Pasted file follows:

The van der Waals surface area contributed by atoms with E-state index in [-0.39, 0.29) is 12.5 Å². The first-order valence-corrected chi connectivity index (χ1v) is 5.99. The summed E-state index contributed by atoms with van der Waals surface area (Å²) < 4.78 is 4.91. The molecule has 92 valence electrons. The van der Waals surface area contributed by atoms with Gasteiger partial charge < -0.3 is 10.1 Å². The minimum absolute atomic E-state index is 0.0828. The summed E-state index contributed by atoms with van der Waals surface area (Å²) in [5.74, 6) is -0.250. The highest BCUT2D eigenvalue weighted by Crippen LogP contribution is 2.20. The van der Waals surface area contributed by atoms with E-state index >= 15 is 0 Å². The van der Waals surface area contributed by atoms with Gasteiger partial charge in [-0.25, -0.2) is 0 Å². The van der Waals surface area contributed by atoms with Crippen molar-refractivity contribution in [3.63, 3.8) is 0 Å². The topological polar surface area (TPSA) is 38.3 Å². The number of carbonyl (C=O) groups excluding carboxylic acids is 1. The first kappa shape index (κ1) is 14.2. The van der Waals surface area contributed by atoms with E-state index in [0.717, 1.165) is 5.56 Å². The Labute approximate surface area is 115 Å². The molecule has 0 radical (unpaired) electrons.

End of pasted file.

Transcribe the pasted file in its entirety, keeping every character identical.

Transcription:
The van der Waals surface area contributed by atoms with E-state index in [-0.39, 0.29) is 12.5 Å². The first-order valence-corrected chi connectivity index (χ1v) is 5.99. The summed E-state index contributed by atoms with van der Waals surface area (Å²) < 4.78 is 4.91. The molecule has 92 valence electrons. The van der Waals surface area contributed by atoms with Gasteiger partial charge < -0.3 is 10.1 Å². The minimum absolute atomic E-state index is 0.0828. The summed E-state index contributed by atoms with van der Waals surface area (Å²) in [5.74, 6) is -0.250. The highest BCUT2D eigenvalue weighted by Crippen LogP contribution is 2.20. The van der Waals surface area contributed by atoms with E-state index >= 15 is 0 Å². The van der Waals surface area contributed by atoms with Gasteiger partial charge in [-0.25, -0.2) is 0 Å². The van der Waals surface area contributed by atoms with Crippen molar-refractivity contribution in [3.63, 3.8) is 0 Å². The topological polar surface area (TPSA) is 38.3 Å². The number of carbonyl (C=O) groups excluding carboxylic acids is 1. The first kappa shape index (κ1) is 14.2. The van der Waals surface area contributed by atoms with E-state index in [0.717, 1.165) is 5.56 Å². The Labute approximate surface area is 115 Å². The molecule has 0 radical (unpaired) electrons.